Sophie wanders wide-eyed and homesick through a city in rapid transition. Her experiences are tied to real events from the mid-2000s: I remember the time when a child fell from a high floor of one of Bangalore’s first glass-walled, multi-story malls. Afterward, that mall always held for me a queasy mix of consumerist frenzy and horror. Sophie bears witness to a city that seems to have lost its story of itself: inexplicable violence follows her, from frequent traffic accidents to murder. Her conservative landlord — who disapproves of male guests — seems to exist in a different world from the city’s Gatsby-esque parties for the absurdly wealthy. Sophie is similar to much of Bangalore’s upwardly mobile younger generation, in that her upscale life relies on a brain-deadening job — outsourced menial labor whose meaning, if it has any, lies on the other side of the planet.
The title Neti, Neti comes from the Sanskrit for “neither this, nor that” — words that capture the protagonist’s rejection of all the conventional narratives life has to offer. Sophie is an outsider wherever she is, be it Bangalore or Shillong, always a bit dissatisfied with the options at hand. That thread of the perpetual outsider runs through most of Anjum Hasan’s writings. Through fiction, poetry, and essays, the author tackles the frequently inexplicable world of modern India by sketching the disquiet of those who don’t quite belong and who cannot help but wander with eyes wide open.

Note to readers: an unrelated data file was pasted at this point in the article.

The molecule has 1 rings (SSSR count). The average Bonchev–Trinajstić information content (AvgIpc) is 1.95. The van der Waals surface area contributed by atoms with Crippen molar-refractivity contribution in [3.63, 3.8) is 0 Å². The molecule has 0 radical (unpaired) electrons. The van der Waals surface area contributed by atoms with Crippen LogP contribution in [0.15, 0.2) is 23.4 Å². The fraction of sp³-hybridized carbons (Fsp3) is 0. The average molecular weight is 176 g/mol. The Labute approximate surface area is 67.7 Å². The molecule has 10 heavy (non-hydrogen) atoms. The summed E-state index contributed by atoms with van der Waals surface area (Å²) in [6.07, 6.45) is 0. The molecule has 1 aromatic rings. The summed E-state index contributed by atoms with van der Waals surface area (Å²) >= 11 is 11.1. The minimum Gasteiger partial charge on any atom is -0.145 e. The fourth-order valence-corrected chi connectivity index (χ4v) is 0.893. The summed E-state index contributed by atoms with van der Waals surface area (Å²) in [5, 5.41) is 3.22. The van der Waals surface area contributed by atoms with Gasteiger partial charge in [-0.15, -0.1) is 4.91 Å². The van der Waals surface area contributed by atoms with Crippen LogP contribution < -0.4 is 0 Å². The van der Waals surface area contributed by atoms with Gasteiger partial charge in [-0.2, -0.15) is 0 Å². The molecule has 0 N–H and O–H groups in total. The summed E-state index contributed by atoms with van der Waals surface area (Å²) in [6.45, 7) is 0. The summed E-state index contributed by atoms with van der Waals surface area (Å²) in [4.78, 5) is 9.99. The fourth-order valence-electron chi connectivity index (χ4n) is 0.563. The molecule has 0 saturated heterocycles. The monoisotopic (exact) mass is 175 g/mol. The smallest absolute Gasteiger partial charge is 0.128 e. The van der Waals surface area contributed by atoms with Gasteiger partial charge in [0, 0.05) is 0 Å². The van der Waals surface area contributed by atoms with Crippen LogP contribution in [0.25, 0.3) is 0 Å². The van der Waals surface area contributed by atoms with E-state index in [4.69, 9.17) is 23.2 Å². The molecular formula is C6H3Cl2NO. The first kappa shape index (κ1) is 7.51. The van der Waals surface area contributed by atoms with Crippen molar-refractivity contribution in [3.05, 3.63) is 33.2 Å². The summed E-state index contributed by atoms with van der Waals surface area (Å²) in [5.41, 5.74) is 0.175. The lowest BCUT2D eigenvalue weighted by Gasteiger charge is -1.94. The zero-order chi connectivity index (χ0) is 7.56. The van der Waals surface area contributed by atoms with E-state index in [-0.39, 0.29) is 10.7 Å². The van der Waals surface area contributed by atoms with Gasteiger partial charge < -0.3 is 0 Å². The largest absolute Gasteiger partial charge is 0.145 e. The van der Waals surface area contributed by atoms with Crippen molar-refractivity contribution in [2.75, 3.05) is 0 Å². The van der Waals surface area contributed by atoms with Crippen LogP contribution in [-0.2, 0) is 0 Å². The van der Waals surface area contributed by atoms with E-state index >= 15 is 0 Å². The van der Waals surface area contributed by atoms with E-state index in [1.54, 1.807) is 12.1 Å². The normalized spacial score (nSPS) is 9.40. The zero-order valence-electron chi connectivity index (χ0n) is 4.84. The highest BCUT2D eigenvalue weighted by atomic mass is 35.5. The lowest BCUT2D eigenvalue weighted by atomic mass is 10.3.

One evening, about a year ago, I sat in the crowded backyard of an aging house in Bangalore while Hasan and her novelist husband Zac O’Yeah engaged with an audience about fictional cities. Traffic noise filtered through trees and smoggy air as the conversation veered easily between the real and unreal: from Bangalore today to Bangalore as we imagine it used to be, to the many Bangalores that exist on the page.
O’Yeah, a Swedish transplant who writes a series of Bangalore-based detective novels featuring a character named Mr. Majestic, was blunt in his judgment: “Cities are fiction,” he said — meaning that cities, even if built of stone, are ever-changing expressions of human creativity. In Bangalore that layer of unreality is amplified, because no matter how fast you write, “you’re always writing history.” To call the city “Bangalore” itself invokes the past, since the name has lately switched to Bengaluru. The famous Majestic cinema hall that O’Yeah’s protagonist is named for was recently torn down. The child whose fall the fictional Sophie Das witnessed at Garuda Mall has been dead 10 years now — an eternity in Bangalore time. Three million extra souls have entered the city since then; expanding towers of concrete anticipate still more.